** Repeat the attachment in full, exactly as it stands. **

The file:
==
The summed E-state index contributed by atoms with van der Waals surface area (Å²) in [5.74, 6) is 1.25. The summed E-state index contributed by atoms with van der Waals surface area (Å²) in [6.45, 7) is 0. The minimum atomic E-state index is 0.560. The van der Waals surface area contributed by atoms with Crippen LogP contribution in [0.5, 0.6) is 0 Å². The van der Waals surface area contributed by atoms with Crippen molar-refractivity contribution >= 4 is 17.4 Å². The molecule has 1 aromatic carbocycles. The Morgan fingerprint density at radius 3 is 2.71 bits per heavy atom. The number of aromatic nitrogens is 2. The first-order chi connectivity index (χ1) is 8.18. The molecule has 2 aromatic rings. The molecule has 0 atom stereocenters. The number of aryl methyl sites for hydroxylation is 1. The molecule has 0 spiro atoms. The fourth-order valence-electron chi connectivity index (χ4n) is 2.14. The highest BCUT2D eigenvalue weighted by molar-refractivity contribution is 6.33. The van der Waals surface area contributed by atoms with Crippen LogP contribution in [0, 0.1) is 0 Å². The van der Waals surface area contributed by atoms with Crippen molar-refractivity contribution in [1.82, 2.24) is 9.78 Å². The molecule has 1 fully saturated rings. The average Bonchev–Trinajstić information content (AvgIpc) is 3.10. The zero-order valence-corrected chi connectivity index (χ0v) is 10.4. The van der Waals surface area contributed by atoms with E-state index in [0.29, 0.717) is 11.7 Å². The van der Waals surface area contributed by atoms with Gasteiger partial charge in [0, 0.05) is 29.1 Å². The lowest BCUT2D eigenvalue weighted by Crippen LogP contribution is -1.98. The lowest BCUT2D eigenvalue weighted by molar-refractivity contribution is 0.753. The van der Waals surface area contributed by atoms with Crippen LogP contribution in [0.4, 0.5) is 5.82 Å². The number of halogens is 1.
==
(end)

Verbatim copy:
The summed E-state index contributed by atoms with van der Waals surface area (Å²) in [5.74, 6) is 1.25. The summed E-state index contributed by atoms with van der Waals surface area (Å²) in [6.45, 7) is 0. The minimum atomic E-state index is 0.560. The van der Waals surface area contributed by atoms with Crippen LogP contribution in [0.5, 0.6) is 0 Å². The van der Waals surface area contributed by atoms with Crippen molar-refractivity contribution >= 4 is 17.4 Å². The molecule has 1 aromatic carbocycles. The Morgan fingerprint density at radius 3 is 2.71 bits per heavy atom. The number of aromatic nitrogens is 2. The first-order chi connectivity index (χ1) is 8.18. The molecule has 2 aromatic rings. The molecule has 0 atom stereocenters. The number of aryl methyl sites for hydroxylation is 1. The molecule has 0 spiro atoms. The fourth-order valence-electron chi connectivity index (χ4n) is 2.14. The highest BCUT2D eigenvalue weighted by molar-refractivity contribution is 6.33. The van der Waals surface area contributed by atoms with Crippen LogP contribution in [0, 0.1) is 0 Å². The van der Waals surface area contributed by atoms with Crippen molar-refractivity contribution in [1.82, 2.24) is 9.78 Å². The molecule has 1 fully saturated rings. The average Bonchev–Trinajstić information content (AvgIpc) is 3.10. The zero-order valence-corrected chi connectivity index (χ0v) is 10.4. The van der Waals surface area contributed by atoms with E-state index in [0.29, 0.717) is 11.7 Å². The van der Waals surface area contributed by atoms with Gasteiger partial charge in [0, 0.05) is 29.1 Å². The lowest BCUT2D eigenvalue weighted by Crippen LogP contribution is -1.98. The lowest BCUT2D eigenvalue weighted by molar-refractivity contribution is 0.753. The van der Waals surface area contributed by atoms with Crippen LogP contribution in [0.4, 0.5) is 5.82 Å². The number of halogens is 1.